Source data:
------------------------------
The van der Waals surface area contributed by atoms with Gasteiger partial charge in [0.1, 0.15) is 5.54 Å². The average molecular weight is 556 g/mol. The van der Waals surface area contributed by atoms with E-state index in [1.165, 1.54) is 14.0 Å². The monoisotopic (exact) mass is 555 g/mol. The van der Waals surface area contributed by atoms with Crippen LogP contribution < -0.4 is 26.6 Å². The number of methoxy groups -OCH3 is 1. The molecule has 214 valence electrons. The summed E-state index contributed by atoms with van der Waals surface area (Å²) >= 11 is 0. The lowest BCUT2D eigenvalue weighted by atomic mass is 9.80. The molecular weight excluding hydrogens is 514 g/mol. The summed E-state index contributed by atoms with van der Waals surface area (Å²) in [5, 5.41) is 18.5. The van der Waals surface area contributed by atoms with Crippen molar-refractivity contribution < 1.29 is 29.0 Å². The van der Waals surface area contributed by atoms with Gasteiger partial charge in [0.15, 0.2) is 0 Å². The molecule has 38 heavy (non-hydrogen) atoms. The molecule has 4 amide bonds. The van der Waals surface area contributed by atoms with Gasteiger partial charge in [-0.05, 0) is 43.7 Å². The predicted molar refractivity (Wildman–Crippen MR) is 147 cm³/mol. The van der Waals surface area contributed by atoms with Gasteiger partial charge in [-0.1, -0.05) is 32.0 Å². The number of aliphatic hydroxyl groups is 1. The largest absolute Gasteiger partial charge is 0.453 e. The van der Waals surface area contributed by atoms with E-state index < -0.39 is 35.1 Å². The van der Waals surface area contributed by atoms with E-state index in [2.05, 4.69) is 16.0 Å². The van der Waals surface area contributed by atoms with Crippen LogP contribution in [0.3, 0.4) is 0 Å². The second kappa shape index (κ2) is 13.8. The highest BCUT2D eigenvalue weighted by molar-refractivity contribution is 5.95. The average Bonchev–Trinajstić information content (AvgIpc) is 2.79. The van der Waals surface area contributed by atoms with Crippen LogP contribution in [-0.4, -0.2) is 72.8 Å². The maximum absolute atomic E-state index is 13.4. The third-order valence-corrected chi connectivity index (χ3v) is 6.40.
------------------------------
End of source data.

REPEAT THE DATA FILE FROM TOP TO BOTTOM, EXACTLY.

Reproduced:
The van der Waals surface area contributed by atoms with Gasteiger partial charge in [0.1, 0.15) is 5.54 Å². The average molecular weight is 556 g/mol. The van der Waals surface area contributed by atoms with E-state index in [1.165, 1.54) is 14.0 Å². The monoisotopic (exact) mass is 555 g/mol. The van der Waals surface area contributed by atoms with Crippen LogP contribution < -0.4 is 26.6 Å². The number of methoxy groups -OCH3 is 1. The molecule has 214 valence electrons. The summed E-state index contributed by atoms with van der Waals surface area (Å²) >= 11 is 0. The lowest BCUT2D eigenvalue weighted by atomic mass is 9.80. The molecular weight excluding hydrogens is 514 g/mol. The summed E-state index contributed by atoms with van der Waals surface area (Å²) in [5, 5.41) is 18.5. The van der Waals surface area contributed by atoms with Crippen molar-refractivity contribution < 1.29 is 29.0 Å². The van der Waals surface area contributed by atoms with Gasteiger partial charge in [0.15, 0.2) is 0 Å². The molecule has 38 heavy (non-hydrogen) atoms. The molecule has 4 amide bonds. The van der Waals surface area contributed by atoms with Gasteiger partial charge in [-0.05, 0) is 43.7 Å². The predicted molar refractivity (Wildman–Crippen MR) is 147 cm³/mol. The van der Waals surface area contributed by atoms with Gasteiger partial charge in [-0.1, -0.05) is 32.0 Å². The number of aliphatic hydroxyl groups is 1. The largest absolute Gasteiger partial charge is 0.453 e. The van der Waals surface area contributed by atoms with E-state index < -0.39 is 35.1 Å². The van der Waals surface area contributed by atoms with E-state index in [2.05, 4.69) is 16.0 Å². The van der Waals surface area contributed by atoms with Crippen LogP contribution in [0.3, 0.4) is 0 Å². The second kappa shape index (κ2) is 13.8. The highest BCUT2D eigenvalue weighted by molar-refractivity contribution is 5.95. The average Bonchev–Trinajstić information content (AvgIpc) is 2.79. The van der Waals surface area contributed by atoms with Crippen LogP contribution in [-0.4, -0.2) is 72.8 Å². The maximum absolute atomic E-state index is 13.4. The third-order valence-corrected chi connectivity index (χ3v) is 6.40.